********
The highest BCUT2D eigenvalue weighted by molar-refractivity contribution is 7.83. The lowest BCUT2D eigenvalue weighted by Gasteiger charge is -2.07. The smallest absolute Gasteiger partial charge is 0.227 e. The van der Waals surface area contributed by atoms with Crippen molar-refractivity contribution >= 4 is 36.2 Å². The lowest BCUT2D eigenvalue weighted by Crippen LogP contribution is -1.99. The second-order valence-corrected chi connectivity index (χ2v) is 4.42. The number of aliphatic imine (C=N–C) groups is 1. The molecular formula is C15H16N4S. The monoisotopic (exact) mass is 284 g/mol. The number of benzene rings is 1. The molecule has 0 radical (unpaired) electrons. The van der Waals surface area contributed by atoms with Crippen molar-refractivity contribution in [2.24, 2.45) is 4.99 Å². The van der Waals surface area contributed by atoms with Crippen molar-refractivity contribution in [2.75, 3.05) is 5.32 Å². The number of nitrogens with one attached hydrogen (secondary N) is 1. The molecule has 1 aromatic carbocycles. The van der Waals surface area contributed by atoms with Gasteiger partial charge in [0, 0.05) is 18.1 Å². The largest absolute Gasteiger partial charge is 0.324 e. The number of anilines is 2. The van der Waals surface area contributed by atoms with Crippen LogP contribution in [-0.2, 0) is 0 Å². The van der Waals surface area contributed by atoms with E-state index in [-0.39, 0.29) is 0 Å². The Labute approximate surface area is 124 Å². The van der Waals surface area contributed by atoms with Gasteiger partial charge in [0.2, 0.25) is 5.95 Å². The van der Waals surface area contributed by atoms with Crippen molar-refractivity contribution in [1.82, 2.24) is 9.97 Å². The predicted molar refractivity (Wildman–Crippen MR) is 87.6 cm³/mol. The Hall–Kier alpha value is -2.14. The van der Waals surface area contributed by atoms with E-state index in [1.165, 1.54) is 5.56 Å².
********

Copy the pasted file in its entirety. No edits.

The highest BCUT2D eigenvalue weighted by molar-refractivity contribution is 7.83. The lowest BCUT2D eigenvalue weighted by Gasteiger charge is -2.07. The smallest absolute Gasteiger partial charge is 0.227 e. The van der Waals surface area contributed by atoms with Crippen molar-refractivity contribution >= 4 is 36.2 Å². The lowest BCUT2D eigenvalue weighted by Crippen LogP contribution is -1.99. The second-order valence-corrected chi connectivity index (χ2v) is 4.42. The number of aliphatic imine (C=N–C) groups is 1. The molecular formula is C15H16N4S. The monoisotopic (exact) mass is 284 g/mol. The number of benzene rings is 1. The molecule has 0 radical (unpaired) electrons. The van der Waals surface area contributed by atoms with Crippen molar-refractivity contribution in [2.24, 2.45) is 4.99 Å². The van der Waals surface area contributed by atoms with Crippen molar-refractivity contribution in [2.75, 3.05) is 5.32 Å². The number of nitrogens with one attached hydrogen (secondary N) is 1. The molecule has 1 aromatic carbocycles. The van der Waals surface area contributed by atoms with Gasteiger partial charge in [0, 0.05) is 18.1 Å². The largest absolute Gasteiger partial charge is 0.324 e. The number of anilines is 2. The van der Waals surface area contributed by atoms with Crippen LogP contribution in [-0.2, 0) is 0 Å². The van der Waals surface area contributed by atoms with E-state index in [-0.39, 0.29) is 0 Å². The Labute approximate surface area is 124 Å². The van der Waals surface area contributed by atoms with Gasteiger partial charge in [0.2, 0.25) is 5.95 Å². The van der Waals surface area contributed by atoms with Crippen molar-refractivity contribution in [1.82, 2.24) is 9.97 Å². The predicted molar refractivity (Wildman–Crippen MR) is 87.6 cm³/mol. The Hall–Kier alpha value is -2.14. The van der Waals surface area contributed by atoms with E-state index in [1.165, 1.54) is 5.56 Å².